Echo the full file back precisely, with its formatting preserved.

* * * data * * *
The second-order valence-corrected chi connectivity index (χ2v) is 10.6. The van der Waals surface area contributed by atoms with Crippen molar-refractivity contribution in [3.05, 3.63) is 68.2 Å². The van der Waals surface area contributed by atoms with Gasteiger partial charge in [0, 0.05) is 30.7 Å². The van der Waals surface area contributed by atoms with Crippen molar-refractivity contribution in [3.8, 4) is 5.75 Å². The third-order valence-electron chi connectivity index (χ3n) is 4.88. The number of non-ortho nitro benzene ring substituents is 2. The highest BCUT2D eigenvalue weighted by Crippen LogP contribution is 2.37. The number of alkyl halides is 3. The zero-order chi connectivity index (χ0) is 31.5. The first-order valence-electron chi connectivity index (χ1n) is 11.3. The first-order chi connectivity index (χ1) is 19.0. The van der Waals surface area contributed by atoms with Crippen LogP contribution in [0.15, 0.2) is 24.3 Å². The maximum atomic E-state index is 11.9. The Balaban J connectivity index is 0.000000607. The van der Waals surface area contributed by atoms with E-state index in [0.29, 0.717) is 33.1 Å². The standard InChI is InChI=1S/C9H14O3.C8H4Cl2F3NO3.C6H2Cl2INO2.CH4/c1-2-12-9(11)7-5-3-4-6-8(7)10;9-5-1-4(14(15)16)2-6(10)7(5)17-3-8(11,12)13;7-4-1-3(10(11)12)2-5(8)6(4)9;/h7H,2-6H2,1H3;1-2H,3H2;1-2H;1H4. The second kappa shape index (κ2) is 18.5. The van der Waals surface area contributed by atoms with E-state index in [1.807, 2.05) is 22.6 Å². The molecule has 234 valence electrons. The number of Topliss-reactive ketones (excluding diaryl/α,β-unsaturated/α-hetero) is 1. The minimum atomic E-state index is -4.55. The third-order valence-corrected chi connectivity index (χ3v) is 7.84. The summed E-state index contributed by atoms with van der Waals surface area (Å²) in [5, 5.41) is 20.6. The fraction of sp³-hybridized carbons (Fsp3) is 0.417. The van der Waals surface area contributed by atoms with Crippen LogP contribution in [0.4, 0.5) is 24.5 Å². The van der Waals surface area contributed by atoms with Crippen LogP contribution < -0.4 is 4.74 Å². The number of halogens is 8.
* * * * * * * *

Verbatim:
The second-order valence-corrected chi connectivity index (χ2v) is 10.6. The van der Waals surface area contributed by atoms with Crippen molar-refractivity contribution in [3.05, 3.63) is 68.2 Å². The van der Waals surface area contributed by atoms with Gasteiger partial charge in [0, 0.05) is 30.7 Å². The van der Waals surface area contributed by atoms with Crippen molar-refractivity contribution in [3.8, 4) is 5.75 Å². The third-order valence-electron chi connectivity index (χ3n) is 4.88. The number of non-ortho nitro benzene ring substituents is 2. The highest BCUT2D eigenvalue weighted by Crippen LogP contribution is 2.37. The number of alkyl halides is 3. The zero-order chi connectivity index (χ0) is 31.5. The first-order valence-electron chi connectivity index (χ1n) is 11.3. The first-order chi connectivity index (χ1) is 19.0. The van der Waals surface area contributed by atoms with Crippen LogP contribution in [0.15, 0.2) is 24.3 Å². The maximum atomic E-state index is 11.9. The Balaban J connectivity index is 0.000000607. The van der Waals surface area contributed by atoms with E-state index in [0.29, 0.717) is 33.1 Å². The standard InChI is InChI=1S/C9H14O3.C8H4Cl2F3NO3.C6H2Cl2INO2.CH4/c1-2-12-9(11)7-5-3-4-6-8(7)10;9-5-1-4(14(15)16)2-6(10)7(5)17-3-8(11,12)13;7-4-1-3(10(11)12)2-5(8)6(4)9;/h7H,2-6H2,1H3;1-2H,3H2;1-2H;1H4. The second kappa shape index (κ2) is 18.5. The van der Waals surface area contributed by atoms with E-state index in [1.807, 2.05) is 22.6 Å². The molecule has 234 valence electrons. The number of Topliss-reactive ketones (excluding diaryl/α,β-unsaturated/α-hetero) is 1. The minimum atomic E-state index is -4.55. The third-order valence-corrected chi connectivity index (χ3v) is 7.84. The summed E-state index contributed by atoms with van der Waals surface area (Å²) in [5, 5.41) is 20.6. The fraction of sp³-hybridized carbons (Fsp3) is 0.417. The van der Waals surface area contributed by atoms with Crippen LogP contribution in [0.4, 0.5) is 24.5 Å². The van der Waals surface area contributed by atoms with Crippen LogP contribution < -0.4 is 4.74 Å². The number of halogens is 8.